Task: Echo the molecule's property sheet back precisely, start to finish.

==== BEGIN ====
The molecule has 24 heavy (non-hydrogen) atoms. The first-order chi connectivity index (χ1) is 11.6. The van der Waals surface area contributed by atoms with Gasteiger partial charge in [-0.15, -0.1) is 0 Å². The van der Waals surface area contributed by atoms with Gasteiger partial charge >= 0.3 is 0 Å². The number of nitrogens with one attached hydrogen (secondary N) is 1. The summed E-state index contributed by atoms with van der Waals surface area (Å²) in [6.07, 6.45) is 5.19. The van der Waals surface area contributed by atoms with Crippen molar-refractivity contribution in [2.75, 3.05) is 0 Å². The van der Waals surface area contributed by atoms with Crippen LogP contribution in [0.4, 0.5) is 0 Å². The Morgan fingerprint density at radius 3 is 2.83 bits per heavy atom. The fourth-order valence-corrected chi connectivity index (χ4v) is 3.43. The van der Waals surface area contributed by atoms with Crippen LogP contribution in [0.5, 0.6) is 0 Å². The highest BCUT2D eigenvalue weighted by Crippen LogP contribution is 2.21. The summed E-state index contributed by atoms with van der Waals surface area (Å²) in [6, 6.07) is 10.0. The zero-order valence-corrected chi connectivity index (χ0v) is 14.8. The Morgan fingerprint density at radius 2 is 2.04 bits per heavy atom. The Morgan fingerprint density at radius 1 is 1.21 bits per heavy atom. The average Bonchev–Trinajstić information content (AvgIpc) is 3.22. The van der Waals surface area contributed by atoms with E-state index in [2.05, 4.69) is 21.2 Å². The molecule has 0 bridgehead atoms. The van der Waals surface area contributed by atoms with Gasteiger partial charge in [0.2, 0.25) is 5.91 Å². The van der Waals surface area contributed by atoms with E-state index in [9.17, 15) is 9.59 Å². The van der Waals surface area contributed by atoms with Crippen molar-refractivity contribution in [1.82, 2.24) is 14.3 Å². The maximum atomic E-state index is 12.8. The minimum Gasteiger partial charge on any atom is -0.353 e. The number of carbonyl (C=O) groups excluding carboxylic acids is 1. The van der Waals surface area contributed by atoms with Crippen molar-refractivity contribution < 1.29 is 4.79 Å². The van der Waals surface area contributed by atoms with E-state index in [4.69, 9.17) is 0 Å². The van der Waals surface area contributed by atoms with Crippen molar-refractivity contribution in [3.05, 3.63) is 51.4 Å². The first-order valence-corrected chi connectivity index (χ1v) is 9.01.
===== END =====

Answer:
The molecule has 24 heavy (non-hydrogen) atoms. The first-order chi connectivity index (χ1) is 11.6. The van der Waals surface area contributed by atoms with Gasteiger partial charge in [-0.15, -0.1) is 0 Å². The van der Waals surface area contributed by atoms with Gasteiger partial charge >= 0.3 is 0 Å². The number of nitrogens with one attached hydrogen (secondary N) is 1. The summed E-state index contributed by atoms with van der Waals surface area (Å²) in [6.07, 6.45) is 5.19. The van der Waals surface area contributed by atoms with Crippen molar-refractivity contribution in [2.75, 3.05) is 0 Å². The van der Waals surface area contributed by atoms with Crippen LogP contribution in [0.4, 0.5) is 0 Å². The Morgan fingerprint density at radius 3 is 2.83 bits per heavy atom. The fourth-order valence-corrected chi connectivity index (χ4v) is 3.43. The van der Waals surface area contributed by atoms with Crippen LogP contribution in [0.5, 0.6) is 0 Å². The highest BCUT2D eigenvalue weighted by Crippen LogP contribution is 2.21. The summed E-state index contributed by atoms with van der Waals surface area (Å²) in [6, 6.07) is 10.0. The zero-order valence-corrected chi connectivity index (χ0v) is 14.8. The Morgan fingerprint density at radius 2 is 2.04 bits per heavy atom. The Morgan fingerprint density at radius 1 is 1.21 bits per heavy atom. The average Bonchev–Trinajstić information content (AvgIpc) is 3.22. The van der Waals surface area contributed by atoms with E-state index in [2.05, 4.69) is 21.2 Å². The molecule has 0 bridgehead atoms. The van der Waals surface area contributed by atoms with Gasteiger partial charge in [0.2, 0.25) is 5.91 Å². The van der Waals surface area contributed by atoms with E-state index in [9.17, 15) is 9.59 Å². The van der Waals surface area contributed by atoms with Crippen molar-refractivity contribution in [1.82, 2.24) is 14.3 Å². The maximum atomic E-state index is 12.8. The minimum Gasteiger partial charge on any atom is -0.353 e. The number of carbonyl (C=O) groups excluding carboxylic acids is 1. The van der Waals surface area contributed by atoms with Crippen molar-refractivity contribution < 1.29 is 4.79 Å². The van der Waals surface area contributed by atoms with E-state index in [4.69, 9.17) is 0 Å². The van der Waals surface area contributed by atoms with Crippen molar-refractivity contribution in [3.05, 3.63) is 51.4 Å². The first-order valence-corrected chi connectivity index (χ1v) is 9.01.